by Daniel Hathaway
British baritone Edwin Crossley-Mercer sang a brilliant recital in March of 2013 as an off-year event of the biennial Baldwin Wallace Art Song Festival. He returns to Berea this week to give a recital with pianist Jason Paul Peterson on Tuesday, May 24 at 8:00 pm, and to coach some of the week-long Art Song Festival’s ten singer-pianist teams in master classes on Wednesday, May 25.
Crossley-Mercer was “discovered” by Art Song Festival artistic director George Vassos through YouTube videos. The baritone spoke with us three years ago for a pre-concert interview while preparing to sing the role of Don Giovanni in Dijon. We reached him by Skype at his home in France’s Auvergne region to catch up on his recent activities and talk about his Tuesday recital.
Daniel Hathaway: You always have a wide and interesting range of operatic roles in your calendar. What characters have you sung recently?
Edwin Crossley-Mercer: I’ve sung Papageno in Magic Flute, Leporello in Figaro, Lescaut in Manon, the Count in Figaro, Eurymaque in Pénélope, Brander in La Damnation de Faust, Harlequin in Ariadne — plenty, plenty, plenty. I also made my Japanese debut at the Seiji Ozawa Festival in Matsumoto, near Nagano, in the middle of the spectacular Japanese “Alps.” I really enjoyed the Japanese culture. Their modern art collections are so smart and fantastic.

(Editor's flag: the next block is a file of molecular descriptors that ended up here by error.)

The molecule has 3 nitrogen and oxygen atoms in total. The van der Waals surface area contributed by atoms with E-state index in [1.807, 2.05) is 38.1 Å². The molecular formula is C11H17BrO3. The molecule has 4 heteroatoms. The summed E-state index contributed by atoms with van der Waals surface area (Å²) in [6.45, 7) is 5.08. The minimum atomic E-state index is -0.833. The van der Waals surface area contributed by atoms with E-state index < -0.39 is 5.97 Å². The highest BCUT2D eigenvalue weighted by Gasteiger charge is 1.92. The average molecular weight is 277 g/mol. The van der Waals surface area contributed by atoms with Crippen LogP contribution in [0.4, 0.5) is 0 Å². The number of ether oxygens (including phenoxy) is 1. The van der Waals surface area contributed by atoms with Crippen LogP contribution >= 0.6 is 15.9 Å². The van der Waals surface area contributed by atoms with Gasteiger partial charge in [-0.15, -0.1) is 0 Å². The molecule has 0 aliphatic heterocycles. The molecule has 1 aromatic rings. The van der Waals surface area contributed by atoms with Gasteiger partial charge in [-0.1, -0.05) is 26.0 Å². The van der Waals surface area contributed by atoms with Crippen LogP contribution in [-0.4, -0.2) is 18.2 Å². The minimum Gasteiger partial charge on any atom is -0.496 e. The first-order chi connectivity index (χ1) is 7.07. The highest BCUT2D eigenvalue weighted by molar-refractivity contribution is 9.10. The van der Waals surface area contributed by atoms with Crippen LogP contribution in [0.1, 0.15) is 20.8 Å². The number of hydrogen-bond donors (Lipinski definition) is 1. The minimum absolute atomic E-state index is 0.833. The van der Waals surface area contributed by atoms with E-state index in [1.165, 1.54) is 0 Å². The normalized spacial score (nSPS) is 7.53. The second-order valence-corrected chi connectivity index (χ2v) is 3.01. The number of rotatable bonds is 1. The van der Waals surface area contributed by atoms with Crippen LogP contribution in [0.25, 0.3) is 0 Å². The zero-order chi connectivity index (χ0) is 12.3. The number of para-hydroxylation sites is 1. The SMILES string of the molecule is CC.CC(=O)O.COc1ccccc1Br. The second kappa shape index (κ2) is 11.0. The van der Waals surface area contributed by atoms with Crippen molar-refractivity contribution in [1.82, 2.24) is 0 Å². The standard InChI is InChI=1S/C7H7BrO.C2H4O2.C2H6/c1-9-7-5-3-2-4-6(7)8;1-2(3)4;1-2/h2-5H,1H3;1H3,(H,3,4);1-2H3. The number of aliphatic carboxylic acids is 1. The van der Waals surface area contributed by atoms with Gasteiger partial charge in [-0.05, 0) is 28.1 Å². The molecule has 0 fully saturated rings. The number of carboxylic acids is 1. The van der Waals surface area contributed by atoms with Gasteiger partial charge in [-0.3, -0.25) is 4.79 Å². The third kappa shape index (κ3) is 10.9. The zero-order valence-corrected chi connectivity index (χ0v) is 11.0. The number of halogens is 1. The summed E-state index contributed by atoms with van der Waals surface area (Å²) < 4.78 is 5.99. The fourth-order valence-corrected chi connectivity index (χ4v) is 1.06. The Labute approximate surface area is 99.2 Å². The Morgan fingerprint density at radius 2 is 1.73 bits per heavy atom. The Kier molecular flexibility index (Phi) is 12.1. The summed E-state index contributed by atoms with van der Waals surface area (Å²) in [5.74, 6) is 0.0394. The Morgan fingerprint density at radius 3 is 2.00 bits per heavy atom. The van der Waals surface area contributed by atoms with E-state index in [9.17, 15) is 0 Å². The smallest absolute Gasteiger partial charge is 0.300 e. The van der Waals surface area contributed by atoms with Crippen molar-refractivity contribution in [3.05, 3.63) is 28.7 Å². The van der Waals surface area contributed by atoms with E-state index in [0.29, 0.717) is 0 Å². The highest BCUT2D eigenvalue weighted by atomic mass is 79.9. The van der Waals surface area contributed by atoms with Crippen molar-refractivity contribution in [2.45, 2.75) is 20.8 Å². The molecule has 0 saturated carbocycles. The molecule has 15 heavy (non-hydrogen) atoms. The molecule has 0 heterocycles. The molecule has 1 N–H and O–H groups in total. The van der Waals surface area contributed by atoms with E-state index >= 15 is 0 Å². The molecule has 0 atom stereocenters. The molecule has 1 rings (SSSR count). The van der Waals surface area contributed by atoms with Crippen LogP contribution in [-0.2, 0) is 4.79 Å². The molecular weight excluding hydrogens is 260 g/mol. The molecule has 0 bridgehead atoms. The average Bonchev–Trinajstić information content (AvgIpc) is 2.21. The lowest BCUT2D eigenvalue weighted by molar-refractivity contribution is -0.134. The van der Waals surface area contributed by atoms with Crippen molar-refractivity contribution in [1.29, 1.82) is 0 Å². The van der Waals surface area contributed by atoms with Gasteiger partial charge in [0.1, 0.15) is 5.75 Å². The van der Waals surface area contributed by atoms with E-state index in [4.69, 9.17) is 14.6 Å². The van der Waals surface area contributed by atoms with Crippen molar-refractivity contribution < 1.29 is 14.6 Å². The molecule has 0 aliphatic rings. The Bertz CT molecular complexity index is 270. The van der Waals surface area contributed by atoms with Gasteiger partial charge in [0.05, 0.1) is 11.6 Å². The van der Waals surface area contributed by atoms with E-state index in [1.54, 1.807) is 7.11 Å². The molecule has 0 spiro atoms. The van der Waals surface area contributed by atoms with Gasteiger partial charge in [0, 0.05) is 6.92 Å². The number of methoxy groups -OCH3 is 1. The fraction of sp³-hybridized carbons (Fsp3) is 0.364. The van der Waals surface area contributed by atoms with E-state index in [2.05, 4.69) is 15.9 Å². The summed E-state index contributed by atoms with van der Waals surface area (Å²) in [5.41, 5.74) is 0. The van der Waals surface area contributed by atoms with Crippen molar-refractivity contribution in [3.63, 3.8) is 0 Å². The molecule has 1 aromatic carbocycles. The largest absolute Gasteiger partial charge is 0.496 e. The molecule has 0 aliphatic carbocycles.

DH: On Tuesday, you’ll turn from opera to explore art song. What will you be singing?
EC-M: We’ve put together a program of nocturnes — nightmares, love-song serenades, songs about moonlight, and a broad spectrum of poetic songs on the theme of night. The first half will be devoted to Robert Schumann’s Dichterliebe, and Jason will play some solo pieces by Liszt and Debussy. The second half ranges from Schubert to Liszt, Debussy, and Strauss. We’ll also be premiering a song by Michael Linton on a text by Oscar Wilde — Jason and I recently made a recording of Linton’s Carmina Catulli, songs on poetry by the Latin poet Catullus.
DH: I love the photo on your website of the Carmina Catulli recording session where you’re surrounded by sheets of music.